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In March 2019, AMREF Health Africa held the Africa Health Agenda International Conference, which included the youth preconference under the theme “nothing about us without us.” This meeting highlighted the importance of meaningful youth engagement in the planning, implementation and evaluation of all policies and programs that affect young people. There was also a call for greater focus on youth-led accountability towards government commitments to realize universal health coverage (UHC).

While UHC is a major goal for health reform, in many countries there has been a lack of meaningful inclusion of young people in UHC efforts. According to World Health Organization, UHC ensures that all people have access to needed health services (including prevention, promotion, treatment, rehabilitation and palliation) of sufficient quality to be effective while also ensuring that the use of these services does not expose the user to undue financial hardship. …


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By Vicky Okine

Over the festive season, our thoughts naturally turn to our families, and our plans for the New Year ahead.

As we welcome the beginning of another year, there are three essentials that everyone wishes for themselves, their families, friends and communities. These are of course health, wealth and happiness: vital ingredients for a fulfilled and dignified life.

I have worked for many years in the field of health care, helping mothers, newborns, children and adolescents to unlock their very own healthy future. I am enormously proud of Ghana’s success and ambition over the past two decades. …


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Gavi CSO ConneXions — September 2018, Jacaranda Hotel, Nairobi, Kenya

By: Elizabeth Lopez, Knowledge Maanagement Associate, PHC Initiative, PAI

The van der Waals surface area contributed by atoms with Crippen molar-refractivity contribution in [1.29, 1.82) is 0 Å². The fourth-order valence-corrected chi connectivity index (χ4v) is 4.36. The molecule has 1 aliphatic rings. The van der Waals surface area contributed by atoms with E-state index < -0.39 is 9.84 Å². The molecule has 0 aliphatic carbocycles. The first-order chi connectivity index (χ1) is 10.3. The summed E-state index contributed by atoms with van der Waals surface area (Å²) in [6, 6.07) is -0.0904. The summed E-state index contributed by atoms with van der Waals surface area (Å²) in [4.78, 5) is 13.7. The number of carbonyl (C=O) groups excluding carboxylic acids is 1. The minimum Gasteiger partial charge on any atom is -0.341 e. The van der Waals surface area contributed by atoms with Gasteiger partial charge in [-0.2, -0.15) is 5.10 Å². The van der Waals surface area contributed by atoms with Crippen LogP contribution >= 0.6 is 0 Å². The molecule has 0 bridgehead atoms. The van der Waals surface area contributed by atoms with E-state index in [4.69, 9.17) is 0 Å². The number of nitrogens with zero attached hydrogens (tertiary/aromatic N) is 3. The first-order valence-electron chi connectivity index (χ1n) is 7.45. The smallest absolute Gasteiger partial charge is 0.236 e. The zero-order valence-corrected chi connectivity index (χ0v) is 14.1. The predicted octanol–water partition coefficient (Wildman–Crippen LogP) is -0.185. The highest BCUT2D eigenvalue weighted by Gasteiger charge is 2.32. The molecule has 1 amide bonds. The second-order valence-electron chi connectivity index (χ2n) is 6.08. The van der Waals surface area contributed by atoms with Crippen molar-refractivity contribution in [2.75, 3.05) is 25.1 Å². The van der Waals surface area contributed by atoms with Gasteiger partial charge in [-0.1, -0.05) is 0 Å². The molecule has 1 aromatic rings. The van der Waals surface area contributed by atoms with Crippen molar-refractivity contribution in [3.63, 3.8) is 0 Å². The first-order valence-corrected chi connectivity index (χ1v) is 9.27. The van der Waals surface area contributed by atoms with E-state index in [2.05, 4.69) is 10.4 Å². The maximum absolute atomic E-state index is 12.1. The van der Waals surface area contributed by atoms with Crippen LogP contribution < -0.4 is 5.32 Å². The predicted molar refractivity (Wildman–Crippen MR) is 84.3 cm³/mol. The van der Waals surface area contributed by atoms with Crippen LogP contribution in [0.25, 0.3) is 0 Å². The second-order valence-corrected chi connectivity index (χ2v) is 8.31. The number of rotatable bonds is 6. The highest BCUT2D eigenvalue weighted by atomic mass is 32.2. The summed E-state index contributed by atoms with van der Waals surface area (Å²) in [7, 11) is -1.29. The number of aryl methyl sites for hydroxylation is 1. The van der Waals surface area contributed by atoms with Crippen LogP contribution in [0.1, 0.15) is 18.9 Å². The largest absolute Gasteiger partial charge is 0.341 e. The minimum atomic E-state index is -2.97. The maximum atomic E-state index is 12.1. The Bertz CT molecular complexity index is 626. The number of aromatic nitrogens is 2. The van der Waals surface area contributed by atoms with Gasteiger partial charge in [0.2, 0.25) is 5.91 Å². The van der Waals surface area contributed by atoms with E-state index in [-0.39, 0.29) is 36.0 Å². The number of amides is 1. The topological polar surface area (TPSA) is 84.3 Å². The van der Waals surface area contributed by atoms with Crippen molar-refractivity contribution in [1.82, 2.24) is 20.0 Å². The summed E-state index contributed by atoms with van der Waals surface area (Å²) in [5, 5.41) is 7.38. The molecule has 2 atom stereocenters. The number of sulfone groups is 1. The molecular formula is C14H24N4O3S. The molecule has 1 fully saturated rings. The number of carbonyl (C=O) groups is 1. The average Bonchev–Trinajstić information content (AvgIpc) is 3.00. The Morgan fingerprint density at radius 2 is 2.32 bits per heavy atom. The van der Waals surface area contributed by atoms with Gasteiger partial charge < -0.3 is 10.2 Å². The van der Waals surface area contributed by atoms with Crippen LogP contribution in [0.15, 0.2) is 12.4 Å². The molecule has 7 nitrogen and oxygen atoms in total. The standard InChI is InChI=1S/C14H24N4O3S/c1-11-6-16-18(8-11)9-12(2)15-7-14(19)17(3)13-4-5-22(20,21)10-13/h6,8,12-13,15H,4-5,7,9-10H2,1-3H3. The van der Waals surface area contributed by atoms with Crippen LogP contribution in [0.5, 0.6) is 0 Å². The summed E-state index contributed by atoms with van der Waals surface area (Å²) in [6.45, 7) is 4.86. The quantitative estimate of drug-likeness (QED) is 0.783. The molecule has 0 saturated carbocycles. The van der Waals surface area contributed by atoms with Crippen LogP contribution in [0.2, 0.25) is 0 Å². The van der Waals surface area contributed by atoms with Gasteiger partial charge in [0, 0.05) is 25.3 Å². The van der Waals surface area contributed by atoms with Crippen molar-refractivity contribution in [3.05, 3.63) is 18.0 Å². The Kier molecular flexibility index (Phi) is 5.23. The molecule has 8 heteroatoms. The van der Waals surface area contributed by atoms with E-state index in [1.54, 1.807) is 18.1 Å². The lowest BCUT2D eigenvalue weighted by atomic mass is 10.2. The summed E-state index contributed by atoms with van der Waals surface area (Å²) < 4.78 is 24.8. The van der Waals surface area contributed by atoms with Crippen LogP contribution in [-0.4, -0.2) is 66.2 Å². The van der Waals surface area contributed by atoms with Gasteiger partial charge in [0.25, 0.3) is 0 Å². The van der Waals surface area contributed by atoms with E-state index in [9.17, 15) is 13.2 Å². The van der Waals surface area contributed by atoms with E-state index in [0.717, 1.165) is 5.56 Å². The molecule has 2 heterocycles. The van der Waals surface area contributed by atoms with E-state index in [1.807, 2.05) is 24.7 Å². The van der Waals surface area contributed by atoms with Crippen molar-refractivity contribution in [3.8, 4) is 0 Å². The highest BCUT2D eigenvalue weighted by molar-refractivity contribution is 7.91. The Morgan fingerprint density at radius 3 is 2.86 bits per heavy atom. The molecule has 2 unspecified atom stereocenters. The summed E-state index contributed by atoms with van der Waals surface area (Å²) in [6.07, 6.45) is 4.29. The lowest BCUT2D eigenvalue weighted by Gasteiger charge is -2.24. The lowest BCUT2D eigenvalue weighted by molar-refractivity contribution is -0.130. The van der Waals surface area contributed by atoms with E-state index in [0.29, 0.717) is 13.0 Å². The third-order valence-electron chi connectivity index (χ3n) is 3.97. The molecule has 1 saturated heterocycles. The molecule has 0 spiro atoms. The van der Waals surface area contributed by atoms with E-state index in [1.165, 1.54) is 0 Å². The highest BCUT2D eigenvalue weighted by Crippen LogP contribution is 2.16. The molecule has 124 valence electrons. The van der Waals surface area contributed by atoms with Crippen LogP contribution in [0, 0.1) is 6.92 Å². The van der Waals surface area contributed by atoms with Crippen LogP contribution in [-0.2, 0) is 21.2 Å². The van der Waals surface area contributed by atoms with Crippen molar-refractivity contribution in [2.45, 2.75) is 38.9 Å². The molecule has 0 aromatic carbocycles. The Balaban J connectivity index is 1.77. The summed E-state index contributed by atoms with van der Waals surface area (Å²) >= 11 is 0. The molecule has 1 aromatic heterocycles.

In September, Gavi CSO Constituency and Catholic Relief Services held the Gavi CSO ConneXions 2018 conference in Nairobi, Kenya. This meeting highlighted the importance of ensuring routine access to immunization, strengthening health systems and the advocacy needed to achieve those goals in light of the changing landscape around health program financing. Significant portions of funding for health programs in low- and middle-income countries have depended on external financing and are often channeled into disease-specific health programs. …


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Nohn, a nurse clinical supervisor, spends 80% of her time in the field providing hands on mentorship and supervision to CHWs.

By:
S. Olasford Wiah, Community Health Services Director, Ministry of Health Liberia
Brittney Varpilah, National Community Health Systems Director Last Mile Health
Katey Linskey, Policy & Advocacy Officer, Last Mile Health

In a rural community in the dense rainforest of Liberia’s Rivercess County, a young mother named Odell exchanges conversation and words of comfort with a pregnant woman who has come to her for advice. The woman describes to Odell that she is suffering from “shivers”, and Odell recognizes this as a symptom of potentially serious complications affecting her pregnancy. A well-respected member of her community, Odell was nominated by her neighbors to undergo training to become the community’s professional community health worker (CHW) under a government program called the National Community Health Assistant (CHA) Program. Thanks to her rigorous training and the assistance of job aide tools that help guide her through health service delivery, Odell is able to recognize that her patient is experiencing unusual and potentially dangerous symptoms. Following her training, she immediately refers the woman to the nearest clinic for more advanced care. …


Why Research Matters for Noncommunicable Disease Advocacy

By Nicholas Matovu

When I began my year as a Global Health Corps (GHC) fellow working at the Ministry of Health in Uganda last July, I held a negative attitude towards advocacy for several reasons. First, I believed that advocacy was just about politics, and I have a strong dislike for political debates. Second, I thought advocacy only took the form of rallying and demonstrating dissatisfaction with the current state of events. Finally, I believed advocacy is only for those people who like to talk a lot.

As defined by renowned author and advocate Ritu Sharma, advocacy is actually a “tool for putting a problem on the agenda, providing a solution to that problem, and building support for acting on both the problem and the solution.” I realized that advocacy requires multiple efforts, including coordination, strategic thinking, information gathering, communication, and mobilization. This means that when change is needed, my efforts are important for enacting this change. I then started to think of ways to engage myself in advocacy — predominantly through research on noncommunicable diseases (NCDs), a topic I am very passionate about. …

About

PHC Pathways

Working to increase the recognition and support for Primary Health Care (PHC) in the global arena.